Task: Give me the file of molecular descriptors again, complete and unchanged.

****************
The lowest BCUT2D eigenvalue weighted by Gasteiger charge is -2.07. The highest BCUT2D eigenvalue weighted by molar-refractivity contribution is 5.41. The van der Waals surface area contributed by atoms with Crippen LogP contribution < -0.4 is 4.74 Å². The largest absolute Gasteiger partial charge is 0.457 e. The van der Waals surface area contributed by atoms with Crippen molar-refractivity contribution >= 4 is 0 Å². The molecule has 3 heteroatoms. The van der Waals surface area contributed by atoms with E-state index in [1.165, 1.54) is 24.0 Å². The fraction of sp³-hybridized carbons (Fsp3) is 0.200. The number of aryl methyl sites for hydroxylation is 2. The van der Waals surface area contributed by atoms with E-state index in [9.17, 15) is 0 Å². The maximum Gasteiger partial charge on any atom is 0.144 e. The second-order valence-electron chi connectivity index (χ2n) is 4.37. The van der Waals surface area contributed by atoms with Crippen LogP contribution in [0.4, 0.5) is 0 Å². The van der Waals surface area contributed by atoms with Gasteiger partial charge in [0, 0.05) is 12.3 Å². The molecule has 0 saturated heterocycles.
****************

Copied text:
The lowest BCUT2D eigenvalue weighted by Gasteiger charge is -2.07. The highest BCUT2D eigenvalue weighted by molar-refractivity contribution is 5.41. The van der Waals surface area contributed by atoms with Crippen LogP contribution < -0.4 is 4.74 Å². The largest absolute Gasteiger partial charge is 0.457 e. The van der Waals surface area contributed by atoms with Crippen molar-refractivity contribution >= 4 is 0 Å². The molecule has 3 heteroatoms. The van der Waals surface area contributed by atoms with E-state index in [1.165, 1.54) is 24.0 Å². The fraction of sp³-hybridized carbons (Fsp3) is 0.200. The number of aryl methyl sites for hydroxylation is 2. The van der Waals surface area contributed by atoms with E-state index in [9.17, 15) is 0 Å². The maximum Gasteiger partial charge on any atom is 0.144 e. The second-order valence-electron chi connectivity index (χ2n) is 4.37. The van der Waals surface area contributed by atoms with Crippen LogP contribution in [0.4, 0.5) is 0 Å². The van der Waals surface area contributed by atoms with Gasteiger partial charge in [0, 0.05) is 12.3 Å². The molecule has 0 saturated heterocycles.